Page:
Five Question Q+A with Jon Reiss for NAMAC

I recently did a short Q+A for Rachel Allen with the National Alliance for Media Art + Culture (NAMAC). NAMAC is an invaluable resource of independent film, video and multimedia organizations, and I recommend everyone checks them out.

Five Question Q+A with Jon Reiss by Rachel Allen

Meet Jon Reiss. Jon is a filmmaker (Bomb It, Better Living Through Circuitry), author (Think Outside the Box Office) and consultant whose most recent book is Selling Your Film Without Selling Your Soul which he co-wrote with The Film Collaborative and Sheri Candler. He works with numerous film organizations, film schools and festivals to bring a variety of distribution labs and workshops around the world. His upcoming books concern new models of artistic entrepreneurship and the concept Producer of Marketing and Distribution.

RA: What drew you to your work?

JR: I made a film called Bomb It, which is about graffiti all over the world. We frankly thought that we were going to sell the film in a traditional fashion and we didn’t. There’s a long story behind that. Basically, I ended up distributing the film mainly myself, but I had other distribution partners. I started writing about it and people liked the writing that I did. I realized that I enjoyed talking to filmmakers about this process and I decided to write a book about it. I enjoyed talking to people about new ideas and how filmmaking has changed in terms of engaging with audiences.

In addition to being a filmmaker now, I also do this other work to try to help filmmakers prepare for distribution. I don’t like to call it distribution marketing anymore. I like to call it connecting with audiences. For 95% of filmmakers these days, it’s their responsibility now to connect to the audience. They need to learn how to do that. Even if they don’t do it themselves, they need to know what is the path that they could have for themselves and for their film. And I also believe that they need to think of their film work as unique and what the unique path for their films are.

RA: What would be your advice for a filmmaker trying to balance the social media stuff with filmmaking?

JR: I understand how hard it can be, especially for people who didn’t grow up with social media, or who are kind of digital immigrants, instead of digital natives. The thing I would say, is that it’s not just social media. The process of connecting with audience is for me as important as making the film.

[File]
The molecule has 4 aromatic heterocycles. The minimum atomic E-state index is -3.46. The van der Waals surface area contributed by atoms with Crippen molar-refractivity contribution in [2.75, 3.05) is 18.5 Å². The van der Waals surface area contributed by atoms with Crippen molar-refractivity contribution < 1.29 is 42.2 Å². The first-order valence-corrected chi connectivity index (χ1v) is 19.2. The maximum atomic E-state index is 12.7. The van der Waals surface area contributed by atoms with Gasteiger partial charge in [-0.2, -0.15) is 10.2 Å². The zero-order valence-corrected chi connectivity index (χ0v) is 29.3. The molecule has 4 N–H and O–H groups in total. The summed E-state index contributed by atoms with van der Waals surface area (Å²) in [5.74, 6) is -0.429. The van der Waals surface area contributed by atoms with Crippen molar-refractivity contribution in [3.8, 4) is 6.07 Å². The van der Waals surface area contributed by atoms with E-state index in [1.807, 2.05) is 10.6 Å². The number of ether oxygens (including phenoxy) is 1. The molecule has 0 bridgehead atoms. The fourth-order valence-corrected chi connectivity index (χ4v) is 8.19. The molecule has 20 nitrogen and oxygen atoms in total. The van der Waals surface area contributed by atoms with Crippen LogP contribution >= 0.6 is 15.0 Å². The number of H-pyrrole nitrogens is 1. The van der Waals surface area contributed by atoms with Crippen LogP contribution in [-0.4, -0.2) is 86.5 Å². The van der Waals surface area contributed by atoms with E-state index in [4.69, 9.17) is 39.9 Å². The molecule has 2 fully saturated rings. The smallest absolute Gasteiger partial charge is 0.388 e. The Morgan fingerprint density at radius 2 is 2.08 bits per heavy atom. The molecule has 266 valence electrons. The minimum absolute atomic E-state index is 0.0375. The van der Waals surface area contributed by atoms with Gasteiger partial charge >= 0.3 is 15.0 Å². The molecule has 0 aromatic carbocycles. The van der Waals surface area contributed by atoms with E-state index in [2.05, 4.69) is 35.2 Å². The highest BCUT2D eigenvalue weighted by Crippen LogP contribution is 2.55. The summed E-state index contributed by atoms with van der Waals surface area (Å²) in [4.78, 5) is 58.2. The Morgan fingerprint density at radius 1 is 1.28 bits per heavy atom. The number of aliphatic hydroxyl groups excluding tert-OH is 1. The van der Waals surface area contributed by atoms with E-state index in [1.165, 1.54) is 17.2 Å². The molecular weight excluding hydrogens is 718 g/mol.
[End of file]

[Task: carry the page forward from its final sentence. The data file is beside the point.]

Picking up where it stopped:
It does depend where you’re at in your career. If it’s your first film and you’re not expecting a ton out of it, that’s one level of work. If it’s your magnum opus and it’s the best film you’ve ever made and you’ve been making films for 15 years, you’re probably going to want to get that out and seen as widely as possible and you’re going to want it to have as long of a life as possible.

The biggest advice I can give is to start the process as early as possible. Almost start the process at inception for two reasons: one is because connecting with audiences takes time and it takes time to become facile with the usage of social media and other techniques of connecting with audience. The more time you give yourself to do that, the better. That doesn’t mean that you’re pushing, pushing, pushing, the film. What you’re doing is you’re expressing your voice in a different medium. By doing so, you’re attracting people who are attracted to your voice, thereby creating an audience for yourself.

The last thing I’ll say about that is that if you don’t feel that you can balance it, then you should find someone else who can help with the process. I call that person a Producer of Marketing and Distribution, which I think is as important as any other producer. A typical producer is busy making the film and helping the film go along and creating the film. A lot of those skills with audience engagement are skills that often directors or producers of films don’t have—some do, some don’t. I would partner with someone like that, especially if you’re starting out early in your career and you can’t afford to pay someone. Do it however you pay any other crew person and make that person a partner so they share in whatever you share, just like any other member of your crew.